Does eating too much sugar cause diabetes?

Does eating too much sugar cause diabetes?

For those who like sweet foods, the question has surely already crossed their minds: can excess sugar, linked to their consumption, cause diabetes? Here is the answer.

Candy, soda, pastries, chocolate, industrial cakes and even other products that you would think are salty, such as industrial tomato sauce or ketchup, contain sugar. A real poison for some, comfort food for others, sugar divides. But what are its effects on health? Can eating too much sugar trigger diabetes? Explanations.

Diabetes, sugar disease

We speak of diabetes in an individual when their body is not able to eliminate the sugar ingested and their blood sugar, that is to say their blood sugar level, increases. This happens when the pancreas, the organ that produces insulin – the hormone that helps lower blood sugar levels – is no longer able to produce enough of it. This is also the case when cells become resistant to insulin.

Generally, there are two main types of diabetes: type 1 diabetes, which affects 10% of patients and which is an autoimmune disease, with destruction of pancreatic cells by the body, and type 2 diabetes, which affects the vast majority of patients, mainly due to an unbalanced diet and a sedentary lifestyle.

Does eating a lot of sugar make you diabetic?

Knowing this, the question that we can naturally ask is the following: is eating too much sugar a behavior likely to make a subject diabetic? The answer is yes, even if looking at the question from this angle only partially answers the problem.

Eating high amounts of sugar can make an individual more predisposed to developing diabetes, but that’s not the only variable to consider.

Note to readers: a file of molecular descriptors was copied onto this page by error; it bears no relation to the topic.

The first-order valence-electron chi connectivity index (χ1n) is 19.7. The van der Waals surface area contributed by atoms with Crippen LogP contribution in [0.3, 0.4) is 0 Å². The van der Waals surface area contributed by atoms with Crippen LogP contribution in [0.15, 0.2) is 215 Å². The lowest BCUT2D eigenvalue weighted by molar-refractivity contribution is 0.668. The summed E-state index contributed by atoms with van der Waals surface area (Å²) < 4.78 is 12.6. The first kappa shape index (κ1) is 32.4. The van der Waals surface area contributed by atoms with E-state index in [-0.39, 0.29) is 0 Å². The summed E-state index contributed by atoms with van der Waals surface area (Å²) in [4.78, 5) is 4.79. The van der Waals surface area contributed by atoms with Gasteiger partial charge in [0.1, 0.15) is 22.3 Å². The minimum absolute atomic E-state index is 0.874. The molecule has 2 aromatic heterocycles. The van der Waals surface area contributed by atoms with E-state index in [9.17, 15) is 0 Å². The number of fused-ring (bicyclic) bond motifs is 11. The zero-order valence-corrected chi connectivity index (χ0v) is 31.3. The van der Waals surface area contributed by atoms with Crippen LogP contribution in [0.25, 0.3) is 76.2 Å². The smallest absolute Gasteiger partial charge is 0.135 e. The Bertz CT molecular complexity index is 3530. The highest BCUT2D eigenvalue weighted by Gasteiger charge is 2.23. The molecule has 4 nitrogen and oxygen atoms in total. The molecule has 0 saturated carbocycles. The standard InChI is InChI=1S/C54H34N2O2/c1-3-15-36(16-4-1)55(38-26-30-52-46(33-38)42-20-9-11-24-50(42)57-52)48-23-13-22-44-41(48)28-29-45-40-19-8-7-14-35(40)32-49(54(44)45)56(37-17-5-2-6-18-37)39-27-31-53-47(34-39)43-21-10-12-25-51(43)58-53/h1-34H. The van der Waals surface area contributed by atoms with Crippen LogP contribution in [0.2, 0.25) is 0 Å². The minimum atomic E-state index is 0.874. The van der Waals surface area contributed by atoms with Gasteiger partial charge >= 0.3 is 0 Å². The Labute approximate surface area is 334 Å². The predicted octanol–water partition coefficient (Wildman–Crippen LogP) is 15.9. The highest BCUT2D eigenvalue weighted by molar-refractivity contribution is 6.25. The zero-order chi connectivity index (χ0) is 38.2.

Different elements linked to the onset of diabetes

Other factors such as overall diet, lifestyle and genetics come into play. But several studies show, in the case of type 2 diabetes, that regular consumption of sugary drinks increases the risk of developing the disease. The cause and effect link is not direct, but there is a strong association between the two.

Consuming high amounts of sugar may also indirectly increase the risk of diabetes by contributing to weight gain and higher cholesterol levels, both of which are risk factors for developing diabetes.

What are the risks and how can you avoid developing diabetes?

High blood sugar levels are not without consequences. This can increase the risk of developing heart disease, but also causes damage to the arteries, nerves and kidneys. To minimize the risk of developing diabetes, a few simple rules can be applied:

  • Favor natural sugars found in fruits and vegetables. Because they’re combined with fiber, water, and other nutrients, they’re digested more slowly and are less likely to spike your blood sugar;
  • Sugar is not always called that on ultra-processed products. Learn to recognize it on food labels;
  • Strongly limit your consumption of sugary drinks, the main sources of sugar in the diet;
  • Take care of your diet, with regular consumption of fruits, vegetables, healthy fats, seeds, lean proteins and coffee, as sugar-free coffee has been proven to help reduce the risk of developing diabetes ;
  • Avoid consuming alcohol as much as possible;
  • Practice regular, moderate physical activity for at least 150 minutes, or two and a half hours per week, or thirty minutes per day during the week.
20 foods with a low glycemic index to favor in case of diabetes or to monitor your weight

Slide: 20 foods with a low glycemic index to favor in case of diabetes or to monitor your weight